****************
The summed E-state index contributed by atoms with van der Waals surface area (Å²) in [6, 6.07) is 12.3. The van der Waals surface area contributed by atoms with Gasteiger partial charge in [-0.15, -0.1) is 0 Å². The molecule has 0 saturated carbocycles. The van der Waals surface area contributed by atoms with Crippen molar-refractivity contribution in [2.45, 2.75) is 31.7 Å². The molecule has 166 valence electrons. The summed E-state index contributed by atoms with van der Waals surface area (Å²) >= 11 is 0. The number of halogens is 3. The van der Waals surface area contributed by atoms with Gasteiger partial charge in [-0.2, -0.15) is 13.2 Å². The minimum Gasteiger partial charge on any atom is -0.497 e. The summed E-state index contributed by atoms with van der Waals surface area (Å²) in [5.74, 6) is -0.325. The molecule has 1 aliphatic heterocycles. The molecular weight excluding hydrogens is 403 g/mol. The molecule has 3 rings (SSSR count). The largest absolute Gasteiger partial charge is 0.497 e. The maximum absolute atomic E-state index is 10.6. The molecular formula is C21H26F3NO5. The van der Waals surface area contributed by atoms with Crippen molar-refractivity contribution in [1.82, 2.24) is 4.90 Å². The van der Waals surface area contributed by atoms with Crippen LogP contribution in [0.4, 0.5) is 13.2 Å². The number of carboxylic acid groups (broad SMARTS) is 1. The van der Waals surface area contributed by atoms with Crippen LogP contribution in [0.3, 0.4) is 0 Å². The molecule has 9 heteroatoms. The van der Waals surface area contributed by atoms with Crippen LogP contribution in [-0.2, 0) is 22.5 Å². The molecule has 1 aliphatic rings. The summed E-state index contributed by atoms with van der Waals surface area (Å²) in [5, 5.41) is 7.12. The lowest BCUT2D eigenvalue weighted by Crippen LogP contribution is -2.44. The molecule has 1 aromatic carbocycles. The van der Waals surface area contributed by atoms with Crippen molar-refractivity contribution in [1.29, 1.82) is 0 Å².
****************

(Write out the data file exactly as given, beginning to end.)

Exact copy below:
The summed E-state index contributed by atoms with van der Waals surface area (Å²) in [6, 6.07) is 12.3. The van der Waals surface area contributed by atoms with Gasteiger partial charge in [-0.15, -0.1) is 0 Å². The molecule has 0 saturated carbocycles. The van der Waals surface area contributed by atoms with Crippen molar-refractivity contribution in [2.45, 2.75) is 31.7 Å². The molecule has 166 valence electrons. The summed E-state index contributed by atoms with van der Waals surface area (Å²) >= 11 is 0. The number of halogens is 3. The van der Waals surface area contributed by atoms with Gasteiger partial charge in [-0.2, -0.15) is 13.2 Å². The minimum Gasteiger partial charge on any atom is -0.497 e. The summed E-state index contributed by atoms with van der Waals surface area (Å²) in [5.74, 6) is -0.325. The molecule has 1 aliphatic heterocycles. The molecular weight excluding hydrogens is 403 g/mol. The molecule has 3 rings (SSSR count). The largest absolute Gasteiger partial charge is 0.497 e. The maximum absolute atomic E-state index is 10.6. The molecular formula is C21H26F3NO5. The van der Waals surface area contributed by atoms with Crippen molar-refractivity contribution in [1.82, 2.24) is 4.90 Å². The van der Waals surface area contributed by atoms with Crippen LogP contribution in [0.4, 0.5) is 13.2 Å². The number of carboxylic acid groups (broad SMARTS) is 1. The van der Waals surface area contributed by atoms with Crippen LogP contribution in [0.3, 0.4) is 0 Å². The molecule has 9 heteroatoms. The van der Waals surface area contributed by atoms with Crippen LogP contribution in [-0.2, 0) is 22.5 Å². The molecule has 1 aliphatic rings. The summed E-state index contributed by atoms with van der Waals surface area (Å²) in [5, 5.41) is 7.12. The lowest BCUT2D eigenvalue weighted by Crippen LogP contribution is -2.44. The molecule has 1 aromatic carbocycles. The van der Waals surface area contributed by atoms with Crippen molar-refractivity contribution in [1.29, 1.82) is 0 Å².